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From the book Audio and Video

Audio and Video

Why on earth would anyone want to put movies, animations, and sounds into an InDesign document? Because InDesign is all about enabling you to communicate ideas in elegant ways, and sometimes movies and sounds in a PDF file do that better than plain ol’ quiet, static print. For instance, watching a movie about how to change the oil in your car might help more than trying to figure it out from ten pages of printed diagrams and explanations. (Ole doubts it would, provided the diagrams and explanations were competently done.)

You can add a wide variety of audiovisual files to your files—InDesign supports WAV, AIF, and AU sound file formats, and QuickTime, AVI, MPEG, and SWF movie formats. As Acrobat evolves to support more formats, we’re sure InDesign will follow suit. As we said earlier, movies and sounds only work in PDF files—not SWF.

Importing Sounds and Movies

You import a sound or a movie file in the same way that you import text and graphics—use the Place feature or drag the file from a Finder/Explorer window (see Figure 13-6). If you’re placing the file in an existing frame, it’s important that the InDesign frame be the same size as the media file. If you’re placing the file on a page, click the place icon to create a frame that is the size of the original file. If you drag the place icon (to specify the size of the frame), then immediately choose Fit Frame to Content to scale the frame.

Figure 3.6 Placing a Movie

Here’s a third way to import a movie or sound: First select any empty frame on your page and choose Movie Options or Sound Options from the Interactive submenu (under the Object menu or the Context menu). Then, in the Sound Options dialog box, click the Browse button to load a file. Or, in Movie Options, either choose a file with the Browse button or type a URL into the URL field.

You might want to link to a movie on a Web site (via a URL) if the movie will change after you export the PDF file, or if the movie is large and you don’t want to transport it along with (or inside of) your PDF file. Because you want the frame to match the movie size, after specifying a URL, click the Verify URL and Movie Size button—InDesign finds the movie on the Web and gets its dimensions (you need a live Internet connection for this to work, obviously). After you click OK, use the Fitting features to make sure the frame is the same size as the movie. You can scale the movie, but don’t try to clip or mask it. There doesn’t appear to be any way to link to a streaming audio file; just video.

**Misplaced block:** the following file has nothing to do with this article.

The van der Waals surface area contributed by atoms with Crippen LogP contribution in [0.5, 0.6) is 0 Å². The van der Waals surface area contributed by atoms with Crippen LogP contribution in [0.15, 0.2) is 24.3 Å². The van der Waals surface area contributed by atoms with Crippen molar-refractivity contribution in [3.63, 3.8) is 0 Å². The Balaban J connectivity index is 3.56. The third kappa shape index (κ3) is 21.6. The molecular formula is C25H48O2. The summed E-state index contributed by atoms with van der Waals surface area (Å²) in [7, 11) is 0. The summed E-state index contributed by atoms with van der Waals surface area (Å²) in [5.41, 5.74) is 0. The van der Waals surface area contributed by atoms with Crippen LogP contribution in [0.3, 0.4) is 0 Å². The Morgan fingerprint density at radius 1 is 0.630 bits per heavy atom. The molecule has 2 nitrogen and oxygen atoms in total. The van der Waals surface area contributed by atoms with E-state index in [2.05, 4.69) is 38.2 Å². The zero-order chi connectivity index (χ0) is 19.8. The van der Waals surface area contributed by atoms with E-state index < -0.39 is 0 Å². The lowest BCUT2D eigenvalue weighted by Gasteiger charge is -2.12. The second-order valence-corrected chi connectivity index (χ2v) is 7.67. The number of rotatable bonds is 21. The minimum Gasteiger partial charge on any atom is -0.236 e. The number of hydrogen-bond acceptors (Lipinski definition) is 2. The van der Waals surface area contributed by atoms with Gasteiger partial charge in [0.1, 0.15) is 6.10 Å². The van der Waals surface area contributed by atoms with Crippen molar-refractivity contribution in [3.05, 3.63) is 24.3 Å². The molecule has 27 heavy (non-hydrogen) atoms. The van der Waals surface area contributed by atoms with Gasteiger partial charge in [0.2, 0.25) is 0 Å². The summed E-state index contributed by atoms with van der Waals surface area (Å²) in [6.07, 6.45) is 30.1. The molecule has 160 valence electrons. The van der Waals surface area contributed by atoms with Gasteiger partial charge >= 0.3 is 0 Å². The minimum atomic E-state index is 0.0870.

By the way, when you import a sound or a movie, make sure you don’t put any other text or graphics on top of it. Acrobat isn’t smart enough to play rich media behind other objects (see “Movie Limitations,” late in this chapter).

A poster is a still image associated with a movie or sound—basically what you see on the InDesign page and in the PDF file (before you activate the movie).

Sound Options

The Sound Options dialog box (see Figure 13-7) provides controls for managing imported sound files. (There’s definitely room for improvement. A way to deal with more than one sound file at a time would be most welcome.) You can open the Sound Options dialog box by choosing Sound Options from the Interactive submenu (under the Object menu or the Context menu), but it’s much faster to double-click an imported sound with the Selection tool.

Figure 3.7 Sound Options Dialog Box

You only need to give a sound a poster image when you want the viewer to be able to click on it to play the sound. If you have set up another button to play the sound, you can leave the Poster pop-up menu set to None. If you do want to use a poster image, choose Standard Image (which gives you a silly little speaker icon image) or choose Image as Poster to select an image (and click the Browse button to display a standard file dialog box).

To change the default Standard image, save an image in the JPEG format to a file named StandardSoundPoster.jpg, and put it inside the Images folder in the Presets folder inside your InDesign folder.

We suggest giving your sounds useful names and descriptions. The name is what you use to control the sound using a button event. The description appears as a tool tip if the viewer hovers their cursor over the sound (but only if the sound has a poster).

The Sound Options dialog box offers three other controls, too.

  • Play on Page Turn. When you turn on this check box, Acrobat begins playing the sound as soon as the page it’s on is displayed.